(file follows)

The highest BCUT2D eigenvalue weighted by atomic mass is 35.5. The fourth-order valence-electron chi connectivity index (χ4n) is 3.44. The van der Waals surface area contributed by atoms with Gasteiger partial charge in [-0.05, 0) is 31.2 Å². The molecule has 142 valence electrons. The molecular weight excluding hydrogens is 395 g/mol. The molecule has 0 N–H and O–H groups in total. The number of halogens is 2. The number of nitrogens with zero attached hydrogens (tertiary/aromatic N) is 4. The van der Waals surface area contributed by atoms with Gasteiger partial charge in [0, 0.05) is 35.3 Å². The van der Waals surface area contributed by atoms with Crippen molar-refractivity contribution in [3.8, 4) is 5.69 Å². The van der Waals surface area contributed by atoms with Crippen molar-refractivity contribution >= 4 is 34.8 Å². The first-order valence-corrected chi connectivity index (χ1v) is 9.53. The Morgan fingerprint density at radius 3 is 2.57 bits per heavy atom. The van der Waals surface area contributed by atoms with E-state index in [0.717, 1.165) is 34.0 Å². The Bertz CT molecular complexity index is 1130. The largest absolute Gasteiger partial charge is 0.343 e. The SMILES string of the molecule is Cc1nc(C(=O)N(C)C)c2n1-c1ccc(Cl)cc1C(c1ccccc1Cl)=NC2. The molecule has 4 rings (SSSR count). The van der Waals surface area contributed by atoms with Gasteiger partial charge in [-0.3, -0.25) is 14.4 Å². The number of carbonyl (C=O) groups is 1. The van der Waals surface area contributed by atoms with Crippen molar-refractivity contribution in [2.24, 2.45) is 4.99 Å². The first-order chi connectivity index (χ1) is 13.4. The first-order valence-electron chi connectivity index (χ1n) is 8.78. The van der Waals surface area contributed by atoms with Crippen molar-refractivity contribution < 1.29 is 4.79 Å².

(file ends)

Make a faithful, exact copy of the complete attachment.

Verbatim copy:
The highest BCUT2D eigenvalue weighted by atomic mass is 35.5. The fourth-order valence-electron chi connectivity index (χ4n) is 3.44. The van der Waals surface area contributed by atoms with Gasteiger partial charge in [-0.05, 0) is 31.2 Å². The molecule has 142 valence electrons. The molecular weight excluding hydrogens is 395 g/mol. The molecule has 0 N–H and O–H groups in total. The number of halogens is 2. The number of nitrogens with zero attached hydrogens (tertiary/aromatic N) is 4. The van der Waals surface area contributed by atoms with Gasteiger partial charge in [0, 0.05) is 35.3 Å². The van der Waals surface area contributed by atoms with Crippen molar-refractivity contribution in [3.8, 4) is 5.69 Å². The van der Waals surface area contributed by atoms with Crippen molar-refractivity contribution >= 4 is 34.8 Å². The first-order valence-corrected chi connectivity index (χ1v) is 9.53. The Morgan fingerprint density at radius 3 is 2.57 bits per heavy atom. The van der Waals surface area contributed by atoms with E-state index in [0.717, 1.165) is 34.0 Å². The Bertz CT molecular complexity index is 1130. The largest absolute Gasteiger partial charge is 0.343 e. The SMILES string of the molecule is Cc1nc(C(=O)N(C)C)c2n1-c1ccc(Cl)cc1C(c1ccccc1Cl)=NC2. The molecule has 4 rings (SSSR count). The van der Waals surface area contributed by atoms with Gasteiger partial charge in [-0.3, -0.25) is 14.4 Å². The number of carbonyl (C=O) groups is 1. The van der Waals surface area contributed by atoms with Crippen molar-refractivity contribution in [2.24, 2.45) is 4.99 Å². The first-order chi connectivity index (χ1) is 13.4. The first-order valence-electron chi connectivity index (χ1n) is 8.78. The van der Waals surface area contributed by atoms with Crippen molar-refractivity contribution < 1.29 is 4.79 Å².